The Commission (ACCC) says that between 2016 and 2018 Samsung advertised its Galaxy S7, S7 Edge, A5, A7, S8, S8 Plus and Note 8 smartphones as capable of surviving short submersions in the sea or fresh water.
As it happens The Register attended the Australian launch of the Note 8 and watched on in wonder as it survived a brief dunking and bubbles appeared to emerge from within the device. Your correspondent recalls Samsung claiming that the waterproofing reflected the aim of designing a phone that could handle Australia's outdoors lifestyle.
Samsung has once again been accused of cheating in benchmark tests to inflate the apparent abilities of its hardware.
This time Samsung has allegedly fudged the results for its televisions, specifically the S95B QD-OLED and QN95B Neo OLED LCD TVs.
The demand for consumer electronics has slowed down in the face of inflation – but that didn't stop nine of the world's 10 largest contract chip manufacturers from growing in the first three months of the year.
That's according to Taiwanese research firm TrendForce, which said on Monday the collective revenues for the top 10 chip foundries grew 8.2 percent to $31.96 billion in the first quarter of 2022 from the previous quarter. That's a hair slower than the 8.3 percent quarterly growth reported for the top-ten foundries in the fourth quarter of last year.
On a broader level, TrendForce said this revenue growth came from a mix of "robust wafer production" and foundries continuing to raise the prices of wafers as a result of high demand.
In yet another sign of how fortunes have changed in the semiconductor industry, Taiwanese foundry giant TSMC is expected to surpass Intel in quarterly revenue for the first time.
Wall Street analysts estimate TSMC will grow second-quarter revenue 43 percent quarter-over-quarter to $18.1 billion. Intel, on the other hand, is expected to see sales decline 2 percent sequentially to $17.98 billion in the same period, according to estimates collected by Yahoo Finance.
The potential for TSMC to surpass Intel in quarterly revenue is indicative of how demand has grown for contract chip manufacturing, fueled by companies like Qualcomm, Nvidia, AMD, and Apple who design their own chips and outsource manufacturing to foundries like TSMC.
Samsung vice chairman Lee Jae-yong is said to be courting Dutch chipmaker NXP on a visit to Europe to bolster the company's position in the automotive semiconductor market.
According to the Asian Tech Press, Jae-yong, who has been released on probation after serving time on corruption charges, is expected to visit several chipmakers and semiconductor manufacturing vendors including the Netherland's NXP and ASML, as well as Germany's Infineon. Press became aware of Jae-yong's plans after a Seoul Central District Court approved the vice chairman's travel plans.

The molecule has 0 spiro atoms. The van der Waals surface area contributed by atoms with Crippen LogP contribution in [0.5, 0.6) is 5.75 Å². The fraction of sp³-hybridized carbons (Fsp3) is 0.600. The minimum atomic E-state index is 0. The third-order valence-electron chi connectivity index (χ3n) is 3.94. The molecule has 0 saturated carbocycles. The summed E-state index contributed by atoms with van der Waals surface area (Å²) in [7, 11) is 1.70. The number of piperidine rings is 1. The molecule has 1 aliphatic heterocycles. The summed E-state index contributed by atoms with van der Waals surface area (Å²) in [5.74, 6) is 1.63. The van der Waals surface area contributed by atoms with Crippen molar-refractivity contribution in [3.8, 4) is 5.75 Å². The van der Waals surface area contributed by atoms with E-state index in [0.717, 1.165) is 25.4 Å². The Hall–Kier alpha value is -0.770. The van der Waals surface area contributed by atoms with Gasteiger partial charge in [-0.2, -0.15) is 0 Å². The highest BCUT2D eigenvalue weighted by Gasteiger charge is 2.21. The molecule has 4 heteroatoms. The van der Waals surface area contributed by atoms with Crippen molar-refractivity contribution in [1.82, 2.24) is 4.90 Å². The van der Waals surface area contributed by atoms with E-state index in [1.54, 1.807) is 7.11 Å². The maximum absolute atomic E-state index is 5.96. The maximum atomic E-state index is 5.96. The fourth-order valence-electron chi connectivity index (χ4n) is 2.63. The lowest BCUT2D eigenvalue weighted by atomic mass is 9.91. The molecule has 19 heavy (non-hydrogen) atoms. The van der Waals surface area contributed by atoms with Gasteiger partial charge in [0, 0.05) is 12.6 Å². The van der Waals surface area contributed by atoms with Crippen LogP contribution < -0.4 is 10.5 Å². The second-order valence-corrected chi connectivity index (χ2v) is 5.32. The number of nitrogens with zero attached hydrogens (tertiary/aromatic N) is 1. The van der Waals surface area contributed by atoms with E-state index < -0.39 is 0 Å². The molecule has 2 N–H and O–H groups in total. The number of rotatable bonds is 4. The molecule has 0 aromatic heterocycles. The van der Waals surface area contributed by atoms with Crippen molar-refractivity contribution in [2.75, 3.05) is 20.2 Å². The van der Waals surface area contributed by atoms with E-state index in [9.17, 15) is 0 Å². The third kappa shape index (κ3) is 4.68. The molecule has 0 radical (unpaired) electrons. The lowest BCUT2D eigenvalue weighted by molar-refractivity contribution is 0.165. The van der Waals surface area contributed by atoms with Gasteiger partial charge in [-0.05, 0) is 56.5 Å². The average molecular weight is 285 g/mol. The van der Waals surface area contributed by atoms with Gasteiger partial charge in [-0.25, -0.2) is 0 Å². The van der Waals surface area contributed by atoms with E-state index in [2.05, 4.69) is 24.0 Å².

NXP offers a wide array of microprocessors, power management, and wireless chips for automotive, communications, and industrial applications. However, the Asian Tech Press said Samsung's interest in the company, which is valued at approximately $56 billion, is primarily rooted in the company's automotive silicon.
Microsoft and Samsung have teamed to stream Xbox games on the Korean giant's smart televisions and monitors.
Samsung has offered streaming games since early 2022, taking advantage of its smart displays running the Linux-based Tizen OS. The "gaming hub" installed on those devices can already deliver games from Google Stadia and Nvidia GeForce Now.
Xbox is a rather larger brand, making this deal considerably more significant.
Disgraced tech giant Toshiba has revealed it has received ten buyout proposals, and devised a plan to grow its digital businesses.
"As of today, the Company has received eight initial proposals for privatization, as well as two initial proposals for a strategic capital and business alliance with the Company remaining listed from Potential Partners," the Japanese conglomerate stated in a canned statement [PDF] dated June 2.
Toshiba didn't say who submitted the buyout proposals, but Bain Capital is known to have expressed an interest. Reports have indicated CVC Capital Partners and KKR might be in the running too. It's worth noting that CVC has sought this opportunity before.
The global economy may be in a tenuous situation right now, but the semiconductor industry is likely to walk away from 2022 with a "healthy" boost in revenues, according to analysts at IDC. But beware oversupply, the analyst firm warns.
Semiconductor companies across the world are expected to grow collective revenues by 13.7 percent year-on-year to $661 billion, IDC said in research published Wednesday. Global semiconductor revenue last year was $582 billion.
"Overall, the semiconductor industry remains on track to deliver another healthy year of growth as the super cycle that began in 2020 continues this year," said Mario Morales, IDC group vice president of semiconductors.